That link you provided didn't work for me, so I can't comment on those. Sorry.
But the common mistake "first time beginners looking for their first set" do is go to their local sporting goods store and pick the nicest-looking or cheapest set off the shelf. This really isn't the best solution.
Here's some tips of how I suggest you approach this purchase.
Building your set:
1. Look into irons first. Get only a 6-PW. Most golf stores will let you purchase the irons individually, at no extra cost. If they don't, go to another store or directly from the manufacturer's website.
2. Look into hybrids for your 3-5 irons. ALOT easier to hit and they make the game more fun.
3. Look into a driver or 3-wood... depending on which you feel more comfortable with. Most will opt for the driver, as everyone wants to hit the ball 300 yards. Most likely, though, the 3-wood will be a better friend. If possible, hold off on this purchase as long as you can. It's the most expensive club to purchase, as well as the most difficult to hit. So learn how to hit the irons and hybrids first, it will make the driver purchase much easier.
4. Oh yeah, you need a putter right away too. I'll comment on this learn to play golf lessons later.
Alot of people think you should know how to swing before getting fitted for a set of clubs. Wrong! While measuring swing speed and lie angles are probably useless to you, measuring for club length and grip size is still important. And get regular for shaft flex. For men, some people will advise you to get stiff... but if you don't know, it's better to err on having a little more flex. So go with Regular. And as for irons, go with steel. Graphite is more expensive, so save those for your woods, where distance is more important.
What are game-improvement clubs?
Someone mentioned to get game-improvement clubs. What does that exactly mean? Golf manufacturers typically break down their iron sets into 3 categories.
Beginner = Super Game Improvement
Intermediate = Game Improvement
Advanced = Players Clubs
Using Callaway as an example:
Super Game Improvement = Big Bertha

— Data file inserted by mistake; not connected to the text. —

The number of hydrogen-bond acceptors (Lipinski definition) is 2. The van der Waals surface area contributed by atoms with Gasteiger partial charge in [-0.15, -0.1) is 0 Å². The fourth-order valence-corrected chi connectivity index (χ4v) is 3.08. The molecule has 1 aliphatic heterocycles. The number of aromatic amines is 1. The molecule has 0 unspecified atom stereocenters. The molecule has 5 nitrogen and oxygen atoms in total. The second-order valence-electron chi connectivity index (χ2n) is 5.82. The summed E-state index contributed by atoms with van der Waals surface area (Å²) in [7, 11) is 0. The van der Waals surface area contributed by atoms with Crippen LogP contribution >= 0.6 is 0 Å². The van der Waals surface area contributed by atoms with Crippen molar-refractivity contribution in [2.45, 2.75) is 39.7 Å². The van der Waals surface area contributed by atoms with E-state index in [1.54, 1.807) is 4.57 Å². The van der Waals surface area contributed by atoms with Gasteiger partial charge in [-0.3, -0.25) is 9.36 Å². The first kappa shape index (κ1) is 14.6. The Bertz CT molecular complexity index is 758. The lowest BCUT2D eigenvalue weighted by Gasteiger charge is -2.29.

Game Improvement = X-20
Players = X-Forged
So obviously, get the beginner clubs. They typically have really wide soles, to prevent digging the club into the ground. They'll also have an oversize clubhead, perimeter weighting, and a cavity back to make the club super-forgiving.
What about brands?
Of course, price is the big factor here. If you see yourself playing the game for a while, then don't be shy spending some money. You're paying for quality and durability. The cheaper clubs' shafts tend to break easily. If I were golf galaxy you, I'd look into an older model of a major brand. Most of these major brands come out with new sets every 1-2 years. That means the older models go down in price a ton! Look for those deals! For example, you can get a set of Ping G2's for under $400, and that's for 3-PW. You can save over another $100 when you remove the 3-5 irons.
Ok, for the putter. Putters are very personal. What's good for one person, may not be good for another. So I can't really advise on what will be right for you. But if I were you, stay away from the expensive models ($200+). You don't know what you're paying for. Check out odyssey, they make great quality putters at a decent price. The big debate comes down to blade vs. mallet. Blades are the traditional putters you are probably more familiar with, mallets are the much larger putters that have been getting more popular every year. Get a blade if you like, but mallets are much more forgiving and alot more easier to line up. Lean towards a mallet, but like I said earlier, it's very personal, so get what you like. If you have no clue, check out the Odyssey Two-Ball putters. They're very popular for their forgiveness and ease to line up.